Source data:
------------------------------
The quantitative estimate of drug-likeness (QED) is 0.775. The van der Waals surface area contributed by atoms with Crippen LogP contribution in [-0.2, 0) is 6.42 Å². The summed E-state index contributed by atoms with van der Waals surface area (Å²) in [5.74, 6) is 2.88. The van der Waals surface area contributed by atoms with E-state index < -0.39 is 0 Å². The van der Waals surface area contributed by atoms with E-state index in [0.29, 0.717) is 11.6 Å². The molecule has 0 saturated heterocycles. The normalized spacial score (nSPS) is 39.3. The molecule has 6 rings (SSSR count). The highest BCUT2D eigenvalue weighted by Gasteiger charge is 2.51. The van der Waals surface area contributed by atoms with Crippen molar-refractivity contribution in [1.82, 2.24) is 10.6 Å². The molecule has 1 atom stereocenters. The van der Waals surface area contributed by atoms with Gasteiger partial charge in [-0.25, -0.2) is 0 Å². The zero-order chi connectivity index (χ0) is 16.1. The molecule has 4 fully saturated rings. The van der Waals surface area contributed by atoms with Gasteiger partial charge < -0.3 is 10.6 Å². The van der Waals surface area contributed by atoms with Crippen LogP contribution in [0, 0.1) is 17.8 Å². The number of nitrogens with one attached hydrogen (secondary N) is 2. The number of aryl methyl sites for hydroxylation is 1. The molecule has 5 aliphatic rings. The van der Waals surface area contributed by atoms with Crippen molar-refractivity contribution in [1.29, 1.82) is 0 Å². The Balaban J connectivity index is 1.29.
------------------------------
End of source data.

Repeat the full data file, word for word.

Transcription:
The quantitative estimate of drug-likeness (QED) is 0.775. The van der Waals surface area contributed by atoms with Crippen LogP contribution in [-0.2, 0) is 6.42 Å². The summed E-state index contributed by atoms with van der Waals surface area (Å²) in [5.74, 6) is 2.88. The van der Waals surface area contributed by atoms with E-state index < -0.39 is 0 Å². The van der Waals surface area contributed by atoms with E-state index in [0.29, 0.717) is 11.6 Å². The molecule has 0 saturated heterocycles. The normalized spacial score (nSPS) is 39.3. The molecule has 6 rings (SSSR count). The highest BCUT2D eigenvalue weighted by Gasteiger charge is 2.51. The van der Waals surface area contributed by atoms with Crippen molar-refractivity contribution in [1.82, 2.24) is 10.6 Å². The molecule has 1 atom stereocenters. The van der Waals surface area contributed by atoms with Gasteiger partial charge in [-0.25, -0.2) is 0 Å². The zero-order chi connectivity index (χ0) is 16.1. The molecule has 4 fully saturated rings. The van der Waals surface area contributed by atoms with Gasteiger partial charge < -0.3 is 10.6 Å². The van der Waals surface area contributed by atoms with Crippen LogP contribution in [0, 0.1) is 17.8 Å². The number of nitrogens with one attached hydrogen (secondary N) is 2. The number of aryl methyl sites for hydroxylation is 1. The molecule has 5 aliphatic rings. The van der Waals surface area contributed by atoms with Crippen molar-refractivity contribution in [1.29, 1.82) is 0 Å². The Balaban J connectivity index is 1.29.